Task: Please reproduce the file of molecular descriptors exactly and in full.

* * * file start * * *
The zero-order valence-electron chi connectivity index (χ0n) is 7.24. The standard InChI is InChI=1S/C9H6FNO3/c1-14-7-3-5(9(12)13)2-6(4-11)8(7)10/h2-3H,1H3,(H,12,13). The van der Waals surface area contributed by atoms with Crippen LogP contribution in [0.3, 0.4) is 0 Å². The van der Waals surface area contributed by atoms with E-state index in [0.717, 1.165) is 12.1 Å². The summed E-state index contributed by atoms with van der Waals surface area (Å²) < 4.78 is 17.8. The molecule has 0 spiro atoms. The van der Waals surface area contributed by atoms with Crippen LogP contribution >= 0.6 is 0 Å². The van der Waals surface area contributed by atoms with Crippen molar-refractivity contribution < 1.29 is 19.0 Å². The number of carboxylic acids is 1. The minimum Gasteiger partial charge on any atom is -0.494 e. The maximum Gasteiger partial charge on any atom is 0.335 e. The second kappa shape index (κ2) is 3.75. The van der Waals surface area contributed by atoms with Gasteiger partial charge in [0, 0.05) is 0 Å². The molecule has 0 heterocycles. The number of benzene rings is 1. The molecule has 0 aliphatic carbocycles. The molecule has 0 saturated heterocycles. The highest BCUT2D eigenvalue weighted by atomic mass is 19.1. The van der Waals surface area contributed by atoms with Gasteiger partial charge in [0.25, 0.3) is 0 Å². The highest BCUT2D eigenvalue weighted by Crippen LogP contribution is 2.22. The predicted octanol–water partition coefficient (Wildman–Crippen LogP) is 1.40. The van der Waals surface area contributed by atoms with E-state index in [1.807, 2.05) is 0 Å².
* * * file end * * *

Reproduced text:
The zero-order valence-electron chi connectivity index (χ0n) is 7.24. The standard InChI is InChI=1S/C9H6FNO3/c1-14-7-3-5(9(12)13)2-6(4-11)8(7)10/h2-3H,1H3,(H,12,13). The van der Waals surface area contributed by atoms with Crippen LogP contribution in [0.3, 0.4) is 0 Å². The van der Waals surface area contributed by atoms with E-state index in [0.717, 1.165) is 12.1 Å². The summed E-state index contributed by atoms with van der Waals surface area (Å²) < 4.78 is 17.8. The molecule has 0 spiro atoms. The van der Waals surface area contributed by atoms with Crippen LogP contribution >= 0.6 is 0 Å². The van der Waals surface area contributed by atoms with Crippen molar-refractivity contribution < 1.29 is 19.0 Å². The number of carboxylic acids is 1. The minimum Gasteiger partial charge on any atom is -0.494 e. The maximum Gasteiger partial charge on any atom is 0.335 e. The second kappa shape index (κ2) is 3.75. The van der Waals surface area contributed by atoms with Gasteiger partial charge in [0, 0.05) is 0 Å². The molecule has 0 heterocycles. The number of benzene rings is 1. The molecule has 0 aliphatic carbocycles. The molecule has 0 saturated heterocycles. The highest BCUT2D eigenvalue weighted by atomic mass is 19.1. The van der Waals surface area contributed by atoms with Gasteiger partial charge in [0.25, 0.3) is 0 Å². The highest BCUT2D eigenvalue weighted by Crippen LogP contribution is 2.22. The predicted octanol–water partition coefficient (Wildman–Crippen LogP) is 1.40. The van der Waals surface area contributed by atoms with E-state index in [1.807, 2.05) is 0 Å².